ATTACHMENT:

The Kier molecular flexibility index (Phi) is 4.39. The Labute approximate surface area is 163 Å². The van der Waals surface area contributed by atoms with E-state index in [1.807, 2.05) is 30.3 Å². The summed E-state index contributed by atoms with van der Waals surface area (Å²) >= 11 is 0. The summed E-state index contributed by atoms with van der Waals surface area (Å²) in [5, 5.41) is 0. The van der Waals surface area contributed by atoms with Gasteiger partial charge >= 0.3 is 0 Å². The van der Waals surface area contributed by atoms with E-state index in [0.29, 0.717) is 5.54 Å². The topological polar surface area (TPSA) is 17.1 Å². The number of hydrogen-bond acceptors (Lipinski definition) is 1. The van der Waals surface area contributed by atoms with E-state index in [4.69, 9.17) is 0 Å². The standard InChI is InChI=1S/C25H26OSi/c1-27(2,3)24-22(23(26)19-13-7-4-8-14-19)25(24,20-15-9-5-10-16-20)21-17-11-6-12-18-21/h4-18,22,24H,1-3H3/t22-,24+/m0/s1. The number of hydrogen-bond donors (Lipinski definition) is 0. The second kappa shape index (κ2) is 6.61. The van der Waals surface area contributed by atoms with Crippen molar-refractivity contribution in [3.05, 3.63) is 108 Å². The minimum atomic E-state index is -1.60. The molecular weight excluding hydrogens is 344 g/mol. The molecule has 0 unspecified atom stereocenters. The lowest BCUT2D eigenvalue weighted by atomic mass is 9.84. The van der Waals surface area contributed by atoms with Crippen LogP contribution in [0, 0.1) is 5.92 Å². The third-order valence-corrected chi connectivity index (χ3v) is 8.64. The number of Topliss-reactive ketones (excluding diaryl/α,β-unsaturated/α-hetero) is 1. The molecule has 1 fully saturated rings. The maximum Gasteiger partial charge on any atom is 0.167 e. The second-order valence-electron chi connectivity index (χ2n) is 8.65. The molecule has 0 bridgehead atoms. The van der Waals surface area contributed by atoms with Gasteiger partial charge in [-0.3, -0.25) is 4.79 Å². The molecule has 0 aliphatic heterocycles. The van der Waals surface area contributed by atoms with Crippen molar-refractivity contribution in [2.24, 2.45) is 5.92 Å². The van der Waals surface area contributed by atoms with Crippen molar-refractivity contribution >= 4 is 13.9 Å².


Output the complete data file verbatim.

The Kier molecular flexibility index (Phi) is 4.39. The Labute approximate surface area is 163 Å². The van der Waals surface area contributed by atoms with E-state index in [1.807, 2.05) is 30.3 Å². The summed E-state index contributed by atoms with van der Waals surface area (Å²) >= 11 is 0. The summed E-state index contributed by atoms with van der Waals surface area (Å²) in [5, 5.41) is 0. The van der Waals surface area contributed by atoms with Gasteiger partial charge >= 0.3 is 0 Å². The van der Waals surface area contributed by atoms with E-state index in [0.29, 0.717) is 5.54 Å². The topological polar surface area (TPSA) is 17.1 Å². The number of hydrogen-bond acceptors (Lipinski definition) is 1. The van der Waals surface area contributed by atoms with E-state index in [4.69, 9.17) is 0 Å². The standard InChI is InChI=1S/C25H26OSi/c1-27(2,3)24-22(23(26)19-13-7-4-8-14-19)25(24,20-15-9-5-10-16-20)21-17-11-6-12-18-21/h4-18,22,24H,1-3H3/t22-,24+/m0/s1. The number of hydrogen-bond donors (Lipinski definition) is 0. The second kappa shape index (κ2) is 6.61. The van der Waals surface area contributed by atoms with Crippen molar-refractivity contribution in [3.05, 3.63) is 108 Å². The minimum atomic E-state index is -1.60. The molecular weight excluding hydrogens is 344 g/mol. The molecule has 0 unspecified atom stereocenters. The lowest BCUT2D eigenvalue weighted by atomic mass is 9.84. The van der Waals surface area contributed by atoms with Crippen LogP contribution in [0, 0.1) is 5.92 Å². The third-order valence-corrected chi connectivity index (χ3v) is 8.64. The number of Topliss-reactive ketones (excluding diaryl/α,β-unsaturated/α-hetero) is 1. The molecule has 1 fully saturated rings. The maximum Gasteiger partial charge on any atom is 0.167 e. The second-order valence-electron chi connectivity index (χ2n) is 8.65. The molecule has 0 bridgehead atoms. The van der Waals surface area contributed by atoms with Gasteiger partial charge in [-0.3, -0.25) is 4.79 Å². The molecule has 0 aliphatic heterocycles. The van der Waals surface area contributed by atoms with Crippen molar-refractivity contribution in [2.24, 2.45) is 5.92 Å². The van der Waals surface area contributed by atoms with Crippen molar-refractivity contribution >= 4 is 13.9 Å².